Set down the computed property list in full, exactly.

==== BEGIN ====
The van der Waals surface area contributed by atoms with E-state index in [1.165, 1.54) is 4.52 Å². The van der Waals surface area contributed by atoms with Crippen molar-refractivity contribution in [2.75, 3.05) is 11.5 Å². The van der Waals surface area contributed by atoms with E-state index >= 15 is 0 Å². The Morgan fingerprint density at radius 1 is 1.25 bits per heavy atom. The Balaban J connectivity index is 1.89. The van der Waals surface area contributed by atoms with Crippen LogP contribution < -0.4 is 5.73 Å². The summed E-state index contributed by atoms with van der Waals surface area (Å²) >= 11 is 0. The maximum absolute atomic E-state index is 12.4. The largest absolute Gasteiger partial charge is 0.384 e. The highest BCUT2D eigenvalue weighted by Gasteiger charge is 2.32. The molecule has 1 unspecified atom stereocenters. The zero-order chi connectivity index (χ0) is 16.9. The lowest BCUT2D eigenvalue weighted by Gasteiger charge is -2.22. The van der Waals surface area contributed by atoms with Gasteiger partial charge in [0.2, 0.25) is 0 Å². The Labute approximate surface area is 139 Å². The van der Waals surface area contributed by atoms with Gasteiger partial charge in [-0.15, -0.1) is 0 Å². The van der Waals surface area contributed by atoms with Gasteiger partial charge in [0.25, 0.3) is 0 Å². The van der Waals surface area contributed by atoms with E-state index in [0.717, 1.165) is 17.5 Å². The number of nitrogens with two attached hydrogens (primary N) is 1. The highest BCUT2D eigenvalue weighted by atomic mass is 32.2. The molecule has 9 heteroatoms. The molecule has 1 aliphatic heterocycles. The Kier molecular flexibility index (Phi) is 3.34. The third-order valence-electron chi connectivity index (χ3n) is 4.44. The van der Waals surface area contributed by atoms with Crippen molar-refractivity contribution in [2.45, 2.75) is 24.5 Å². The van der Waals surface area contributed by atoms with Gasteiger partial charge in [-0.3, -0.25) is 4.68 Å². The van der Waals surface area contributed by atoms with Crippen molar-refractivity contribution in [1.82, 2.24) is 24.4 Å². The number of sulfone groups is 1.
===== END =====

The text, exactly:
The van der Waals surface area contributed by atoms with E-state index in [1.165, 1.54) is 4.52 Å². The van der Waals surface area contributed by atoms with Crippen molar-refractivity contribution in [2.75, 3.05) is 11.5 Å². The van der Waals surface area contributed by atoms with E-state index >= 15 is 0 Å². The Morgan fingerprint density at radius 1 is 1.25 bits per heavy atom. The Balaban J connectivity index is 1.89. The van der Waals surface area contributed by atoms with Crippen LogP contribution < -0.4 is 5.73 Å². The summed E-state index contributed by atoms with van der Waals surface area (Å²) >= 11 is 0. The maximum absolute atomic E-state index is 12.4. The largest absolute Gasteiger partial charge is 0.384 e. The highest BCUT2D eigenvalue weighted by Gasteiger charge is 2.32. The molecule has 1 unspecified atom stereocenters. The zero-order chi connectivity index (χ0) is 16.9. The lowest BCUT2D eigenvalue weighted by Gasteiger charge is -2.22. The van der Waals surface area contributed by atoms with Gasteiger partial charge in [0.2, 0.25) is 0 Å². The Labute approximate surface area is 139 Å². The van der Waals surface area contributed by atoms with Gasteiger partial charge in [-0.15, -0.1) is 0 Å². The van der Waals surface area contributed by atoms with Gasteiger partial charge in [0.25, 0.3) is 0 Å². The van der Waals surface area contributed by atoms with E-state index in [0.717, 1.165) is 17.5 Å². The number of nitrogens with two attached hydrogens (primary N) is 1. The highest BCUT2D eigenvalue weighted by atomic mass is 32.2. The molecule has 9 heteroatoms. The molecule has 1 aliphatic heterocycles. The Kier molecular flexibility index (Phi) is 3.34. The third-order valence-electron chi connectivity index (χ3n) is 4.44. The van der Waals surface area contributed by atoms with Crippen molar-refractivity contribution in [2.45, 2.75) is 24.5 Å². The van der Waals surface area contributed by atoms with Gasteiger partial charge in [-0.3, -0.25) is 4.68 Å². The van der Waals surface area contributed by atoms with Crippen molar-refractivity contribution in [1.82, 2.24) is 24.4 Å². The number of sulfone groups is 1.